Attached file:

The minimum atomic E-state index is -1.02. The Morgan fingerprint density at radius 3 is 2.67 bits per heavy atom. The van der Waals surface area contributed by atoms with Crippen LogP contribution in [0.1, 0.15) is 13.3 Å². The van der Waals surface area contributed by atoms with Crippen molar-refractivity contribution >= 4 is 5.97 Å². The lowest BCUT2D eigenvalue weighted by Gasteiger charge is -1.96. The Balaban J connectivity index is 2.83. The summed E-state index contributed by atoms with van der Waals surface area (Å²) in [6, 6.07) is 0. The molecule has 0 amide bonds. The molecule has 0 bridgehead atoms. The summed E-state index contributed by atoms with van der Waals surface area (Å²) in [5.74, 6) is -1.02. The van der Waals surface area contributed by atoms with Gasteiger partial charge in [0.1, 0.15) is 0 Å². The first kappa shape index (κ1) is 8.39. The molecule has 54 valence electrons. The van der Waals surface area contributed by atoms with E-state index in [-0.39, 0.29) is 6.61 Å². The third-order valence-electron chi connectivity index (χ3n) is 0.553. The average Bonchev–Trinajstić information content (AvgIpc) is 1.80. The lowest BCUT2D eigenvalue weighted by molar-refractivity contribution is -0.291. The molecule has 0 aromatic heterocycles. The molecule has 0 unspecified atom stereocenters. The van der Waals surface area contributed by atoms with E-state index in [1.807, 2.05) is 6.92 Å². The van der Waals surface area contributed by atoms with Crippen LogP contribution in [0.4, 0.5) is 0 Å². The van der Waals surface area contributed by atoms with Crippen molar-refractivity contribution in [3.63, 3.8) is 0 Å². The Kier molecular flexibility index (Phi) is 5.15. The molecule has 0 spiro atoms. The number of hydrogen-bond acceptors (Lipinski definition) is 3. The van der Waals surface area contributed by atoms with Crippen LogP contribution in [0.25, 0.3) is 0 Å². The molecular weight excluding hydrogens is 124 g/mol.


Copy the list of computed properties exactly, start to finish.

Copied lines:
The minimum atomic E-state index is -1.02. The Morgan fingerprint density at radius 3 is 2.67 bits per heavy atom. The van der Waals surface area contributed by atoms with Crippen LogP contribution in [0.1, 0.15) is 13.3 Å². The van der Waals surface area contributed by atoms with Crippen molar-refractivity contribution >= 4 is 5.97 Å². The lowest BCUT2D eigenvalue weighted by Gasteiger charge is -1.96. The Balaban J connectivity index is 2.83. The summed E-state index contributed by atoms with van der Waals surface area (Å²) in [6, 6.07) is 0. The molecule has 0 amide bonds. The molecule has 0 bridgehead atoms. The summed E-state index contributed by atoms with van der Waals surface area (Å²) in [5.74, 6) is -1.02. The van der Waals surface area contributed by atoms with Gasteiger partial charge in [0.1, 0.15) is 0 Å². The first kappa shape index (κ1) is 8.39. The molecule has 54 valence electrons. The van der Waals surface area contributed by atoms with E-state index in [-0.39, 0.29) is 6.61 Å². The third-order valence-electron chi connectivity index (χ3n) is 0.553. The average Bonchev–Trinajstić information content (AvgIpc) is 1.80. The lowest BCUT2D eigenvalue weighted by molar-refractivity contribution is -0.291. The molecule has 0 aromatic heterocycles. The molecule has 0 unspecified atom stereocenters. The van der Waals surface area contributed by atoms with E-state index in [1.807, 2.05) is 6.92 Å². The van der Waals surface area contributed by atoms with Crippen LogP contribution in [0.4, 0.5) is 0 Å². The van der Waals surface area contributed by atoms with Crippen molar-refractivity contribution in [3.63, 3.8) is 0 Å². The Kier molecular flexibility index (Phi) is 5.15. The molecule has 0 spiro atoms. The number of hydrogen-bond acceptors (Lipinski definition) is 3. The van der Waals surface area contributed by atoms with Crippen LogP contribution in [0.25, 0.3) is 0 Å². The molecular weight excluding hydrogens is 124 g/mol.